By Steve Gravestock

The year 2008 was an odd one for Canadian cinema, characterized by anomalies. The biggest and most anomalous story was Paul Gross’s World War I epic Passchendaele. The film made more than $4.5 million and was the country’s largest domestic hit, outgrossing most commercially successful releases from Québec, something films from English Canada seldom do. (One of the last times this happened was in 1998, when François Girard’s multilingual The Red Violin—produced by Rhombus Media, who also produced Passchendaele—was the country’s highest grossing movie.) A large percentage of the financing came from Alberta (where the film was shot) when the province was run by far-right Premier Ralph Klein, not exactly the conventional notion of an arts patron. Though Alberta is home to some of Canada’s most intriguing filmmakers (including Gary Burns and David Christensen), and funds its artists better than other provinces, it’s never exactly rivaled Vancouver, Toronto, or Montréal as a centre for domestic production.

In addition, the movie defied conventional knowledge about what would and wouldn’t work with domestic audiences. English Canadians have shown, at best, modest interest in their own history and period pieces in general—and have never much cared in seeing it represented on film. (The most obvious success was the long-running TV series based on Anne of Green Gables.) Traditionally, English Canadians have responded to films about their own history with indifference or as if they had a life-threatening allergy to it. Again, the situation is radically different in Québec, where historical films have been frequent and, often, successful. (At one point in 2008, the film with Canada’s highest per screen average was Luc Bourdon’s La memoire des anges, a compilation film about the evolution of Montréal comprised of footage from classic NFB works—while playing on one screen in Montréal.)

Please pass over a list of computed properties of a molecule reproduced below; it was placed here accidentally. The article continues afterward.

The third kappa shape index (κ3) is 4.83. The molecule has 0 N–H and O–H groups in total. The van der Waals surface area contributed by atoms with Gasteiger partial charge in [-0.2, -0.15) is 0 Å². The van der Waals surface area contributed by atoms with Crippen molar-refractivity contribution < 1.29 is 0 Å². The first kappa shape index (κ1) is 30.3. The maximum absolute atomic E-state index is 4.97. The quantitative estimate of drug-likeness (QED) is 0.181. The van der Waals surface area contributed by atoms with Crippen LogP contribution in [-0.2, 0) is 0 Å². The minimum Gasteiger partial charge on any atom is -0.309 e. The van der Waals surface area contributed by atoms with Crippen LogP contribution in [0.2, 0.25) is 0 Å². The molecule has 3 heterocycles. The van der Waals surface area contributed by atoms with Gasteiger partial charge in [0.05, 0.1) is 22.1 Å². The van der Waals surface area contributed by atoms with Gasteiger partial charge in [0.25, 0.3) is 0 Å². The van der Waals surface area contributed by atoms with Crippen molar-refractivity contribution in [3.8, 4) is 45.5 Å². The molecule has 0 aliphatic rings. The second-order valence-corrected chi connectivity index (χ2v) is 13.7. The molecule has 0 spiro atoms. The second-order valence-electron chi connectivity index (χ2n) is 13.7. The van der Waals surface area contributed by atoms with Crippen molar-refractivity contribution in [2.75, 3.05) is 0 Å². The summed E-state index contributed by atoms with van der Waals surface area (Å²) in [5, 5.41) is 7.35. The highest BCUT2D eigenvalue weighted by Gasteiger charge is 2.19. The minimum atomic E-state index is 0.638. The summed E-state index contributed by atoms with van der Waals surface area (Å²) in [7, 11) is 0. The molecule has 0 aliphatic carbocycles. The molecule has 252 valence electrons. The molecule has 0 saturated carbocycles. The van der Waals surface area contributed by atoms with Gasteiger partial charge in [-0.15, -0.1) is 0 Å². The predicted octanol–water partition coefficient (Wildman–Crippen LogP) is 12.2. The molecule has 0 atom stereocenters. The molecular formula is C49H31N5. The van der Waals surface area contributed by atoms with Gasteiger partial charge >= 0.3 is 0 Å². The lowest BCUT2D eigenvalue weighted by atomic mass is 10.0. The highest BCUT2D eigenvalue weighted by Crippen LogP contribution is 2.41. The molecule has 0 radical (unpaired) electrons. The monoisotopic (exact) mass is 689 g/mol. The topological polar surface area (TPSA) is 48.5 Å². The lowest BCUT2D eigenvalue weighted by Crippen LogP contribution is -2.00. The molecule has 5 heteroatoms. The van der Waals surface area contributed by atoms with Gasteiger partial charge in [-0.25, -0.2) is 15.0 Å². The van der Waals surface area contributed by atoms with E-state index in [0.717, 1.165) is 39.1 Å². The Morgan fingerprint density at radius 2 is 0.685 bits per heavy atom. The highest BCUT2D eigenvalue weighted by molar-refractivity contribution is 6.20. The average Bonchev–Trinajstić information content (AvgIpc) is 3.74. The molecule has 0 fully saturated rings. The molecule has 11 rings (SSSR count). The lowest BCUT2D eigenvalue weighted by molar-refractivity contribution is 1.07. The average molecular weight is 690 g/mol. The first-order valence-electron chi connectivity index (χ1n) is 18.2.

Passchendaele succeeded despite some suspicion from the industry. It was seen in some quarters as, at best, egotistical. And the film certainly followed a very different model than the auteurist, arthouse one that’s traditionally dominated English Canadian cinema. Gross wrote, directed, co-produced, and starred in the film, and based it on his grandfather’s stories about WWI. It’s tempting to generalize and attribute doubts about the project to Canadians’ alleged inveterate politesse and modesty, but this probably would be misleading. If anything, any pre-release antipathy towards Passchendaele is likely the result of its departure from tradition and what passes for common sense.

In truth, the film shares affinities with projects motivated and driven by stars’ personal obsessions and interests which defied conventional wisdom, like Kevin Costner’s Dances with Wolves (1990) or Mel Gibson’s The Passion of the Christ (2004). Gross’ movie also went against current trends—and not just in Canada. The last two years have been littered with war movies that, as Variety would say, underperformed.

Part of the success could be attributed to the substantial marketing campaign—a rare thing for an English Canadian release. The campaign smartly (and accurately) presented the film as both romance and graphic war movie. (There was even a “novelization,” unprecedented for an English Canadian movie.) A grassroots campaign had the popular Gross, one of the few well-known homegrown stars dating back to his role in Due South, travelling with the film and, in some places, presenting it to high-school students, etc. replicating similar efforts for Gross’ first movie, Men with Brooms (2002).

Unlike many of the current crop of war films—almost all of them dealing with Iraq— Passchendaele is more conventional, combining romance and action (and the battle scenes are often convincingly gruesome). At times, it feels like a cross between The Best Years of Our Lives, (1946) The Big Red One (1980), and Saving Private Ryan (1998). Moreover, it had the benefit of being about a war that’s a little further removed from us and far less controversial than Iraq. Going to see it seemed less about your politics or a need to see them reflected than about seeing a big homegrown movie about an important event in Canadian history.